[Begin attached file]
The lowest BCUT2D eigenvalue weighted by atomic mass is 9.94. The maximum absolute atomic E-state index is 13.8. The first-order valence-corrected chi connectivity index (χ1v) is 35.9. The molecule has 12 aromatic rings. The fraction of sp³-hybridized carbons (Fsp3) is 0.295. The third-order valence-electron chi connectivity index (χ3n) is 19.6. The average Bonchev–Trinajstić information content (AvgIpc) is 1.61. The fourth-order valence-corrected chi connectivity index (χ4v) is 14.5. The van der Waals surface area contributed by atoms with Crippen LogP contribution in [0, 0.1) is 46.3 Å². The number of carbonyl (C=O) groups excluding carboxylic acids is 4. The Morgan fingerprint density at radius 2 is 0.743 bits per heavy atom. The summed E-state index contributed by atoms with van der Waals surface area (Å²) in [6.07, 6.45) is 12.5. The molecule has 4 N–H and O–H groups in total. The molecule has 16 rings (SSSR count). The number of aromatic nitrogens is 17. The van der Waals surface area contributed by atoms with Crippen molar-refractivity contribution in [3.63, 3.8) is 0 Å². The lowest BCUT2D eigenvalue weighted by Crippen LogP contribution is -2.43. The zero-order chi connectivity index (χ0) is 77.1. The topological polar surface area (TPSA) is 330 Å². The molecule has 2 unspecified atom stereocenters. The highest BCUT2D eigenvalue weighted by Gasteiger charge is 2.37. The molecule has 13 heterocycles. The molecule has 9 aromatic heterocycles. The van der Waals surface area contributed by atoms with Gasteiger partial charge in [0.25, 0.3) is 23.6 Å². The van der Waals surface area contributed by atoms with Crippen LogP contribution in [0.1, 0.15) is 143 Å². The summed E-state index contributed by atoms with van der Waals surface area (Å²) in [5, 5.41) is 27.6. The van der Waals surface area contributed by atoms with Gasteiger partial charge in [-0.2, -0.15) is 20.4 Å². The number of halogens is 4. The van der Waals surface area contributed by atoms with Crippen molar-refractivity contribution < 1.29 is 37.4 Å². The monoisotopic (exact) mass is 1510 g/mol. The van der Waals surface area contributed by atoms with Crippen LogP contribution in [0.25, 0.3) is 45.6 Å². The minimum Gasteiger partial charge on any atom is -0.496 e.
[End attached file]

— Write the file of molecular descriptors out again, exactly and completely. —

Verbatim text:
The lowest BCUT2D eigenvalue weighted by atomic mass is 9.94. The maximum absolute atomic E-state index is 13.8. The first-order valence-corrected chi connectivity index (χ1v) is 35.9. The molecule has 12 aromatic rings. The fraction of sp³-hybridized carbons (Fsp3) is 0.295. The third-order valence-electron chi connectivity index (χ3n) is 19.6. The average Bonchev–Trinajstić information content (AvgIpc) is 1.61. The fourth-order valence-corrected chi connectivity index (χ4v) is 14.5. The van der Waals surface area contributed by atoms with Crippen LogP contribution in [0, 0.1) is 46.3 Å². The number of carbonyl (C=O) groups excluding carboxylic acids is 4. The Morgan fingerprint density at radius 2 is 0.743 bits per heavy atom. The summed E-state index contributed by atoms with van der Waals surface area (Å²) in [6.07, 6.45) is 12.5. The molecule has 4 N–H and O–H groups in total. The molecule has 16 rings (SSSR count). The number of aromatic nitrogens is 17. The van der Waals surface area contributed by atoms with Crippen molar-refractivity contribution in [3.63, 3.8) is 0 Å². The lowest BCUT2D eigenvalue weighted by Crippen LogP contribution is -2.43. The zero-order chi connectivity index (χ0) is 77.1. The topological polar surface area (TPSA) is 330 Å². The molecule has 2 unspecified atom stereocenters. The highest BCUT2D eigenvalue weighted by Gasteiger charge is 2.37. The molecule has 13 heterocycles. The molecule has 9 aromatic heterocycles. The van der Waals surface area contributed by atoms with Gasteiger partial charge in [0.25, 0.3) is 23.6 Å². The van der Waals surface area contributed by atoms with Crippen LogP contribution in [0.1, 0.15) is 143 Å². The summed E-state index contributed by atoms with van der Waals surface area (Å²) in [5, 5.41) is 27.6. The van der Waals surface area contributed by atoms with Gasteiger partial charge in [-0.2, -0.15) is 20.4 Å². The number of halogens is 4. The van der Waals surface area contributed by atoms with Crippen molar-refractivity contribution < 1.29 is 37.4 Å². The monoisotopic (exact) mass is 1510 g/mol. The van der Waals surface area contributed by atoms with Crippen LogP contribution in [0.25, 0.3) is 45.6 Å². The minimum Gasteiger partial charge on any atom is -0.496 e.